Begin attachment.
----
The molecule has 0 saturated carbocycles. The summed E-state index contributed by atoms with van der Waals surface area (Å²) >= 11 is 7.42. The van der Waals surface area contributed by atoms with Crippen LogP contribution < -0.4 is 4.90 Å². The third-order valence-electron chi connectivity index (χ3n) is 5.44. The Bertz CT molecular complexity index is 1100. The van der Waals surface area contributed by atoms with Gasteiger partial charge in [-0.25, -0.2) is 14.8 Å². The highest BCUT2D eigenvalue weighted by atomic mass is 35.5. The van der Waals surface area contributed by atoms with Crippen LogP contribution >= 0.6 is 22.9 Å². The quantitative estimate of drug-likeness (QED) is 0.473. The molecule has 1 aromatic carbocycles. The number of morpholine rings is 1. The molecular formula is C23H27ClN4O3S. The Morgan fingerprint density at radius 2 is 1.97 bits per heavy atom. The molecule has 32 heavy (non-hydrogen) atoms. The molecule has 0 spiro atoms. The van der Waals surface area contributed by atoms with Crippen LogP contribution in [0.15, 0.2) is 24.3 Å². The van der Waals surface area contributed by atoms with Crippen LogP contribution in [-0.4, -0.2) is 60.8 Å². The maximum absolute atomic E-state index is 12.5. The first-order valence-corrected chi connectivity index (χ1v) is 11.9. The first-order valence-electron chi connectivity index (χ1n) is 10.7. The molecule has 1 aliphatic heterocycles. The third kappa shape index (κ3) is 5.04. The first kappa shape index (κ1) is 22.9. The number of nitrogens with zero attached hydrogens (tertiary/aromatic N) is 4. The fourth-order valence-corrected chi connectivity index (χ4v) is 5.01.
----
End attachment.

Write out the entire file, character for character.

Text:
The molecule has 0 saturated carbocycles. The summed E-state index contributed by atoms with van der Waals surface area (Å²) >= 11 is 7.42. The van der Waals surface area contributed by atoms with Crippen LogP contribution < -0.4 is 4.90 Å². The third-order valence-electron chi connectivity index (χ3n) is 5.44. The Bertz CT molecular complexity index is 1100. The van der Waals surface area contributed by atoms with Gasteiger partial charge in [-0.25, -0.2) is 14.8 Å². The highest BCUT2D eigenvalue weighted by atomic mass is 35.5. The van der Waals surface area contributed by atoms with Crippen LogP contribution >= 0.6 is 22.9 Å². The quantitative estimate of drug-likeness (QED) is 0.473. The molecule has 1 aromatic carbocycles. The number of morpholine rings is 1. The molecular formula is C23H27ClN4O3S. The Morgan fingerprint density at radius 2 is 1.97 bits per heavy atom. The molecule has 32 heavy (non-hydrogen) atoms. The molecule has 0 spiro atoms. The van der Waals surface area contributed by atoms with Crippen LogP contribution in [0.15, 0.2) is 24.3 Å². The van der Waals surface area contributed by atoms with Crippen LogP contribution in [-0.4, -0.2) is 60.8 Å². The maximum absolute atomic E-state index is 12.5. The first-order valence-corrected chi connectivity index (χ1v) is 11.9. The first-order valence-electron chi connectivity index (χ1n) is 10.7. The molecule has 1 aliphatic heterocycles. The third kappa shape index (κ3) is 5.04. The first kappa shape index (κ1) is 22.9. The number of nitrogens with zero attached hydrogens (tertiary/aromatic N) is 4. The fourth-order valence-corrected chi connectivity index (χ4v) is 5.01.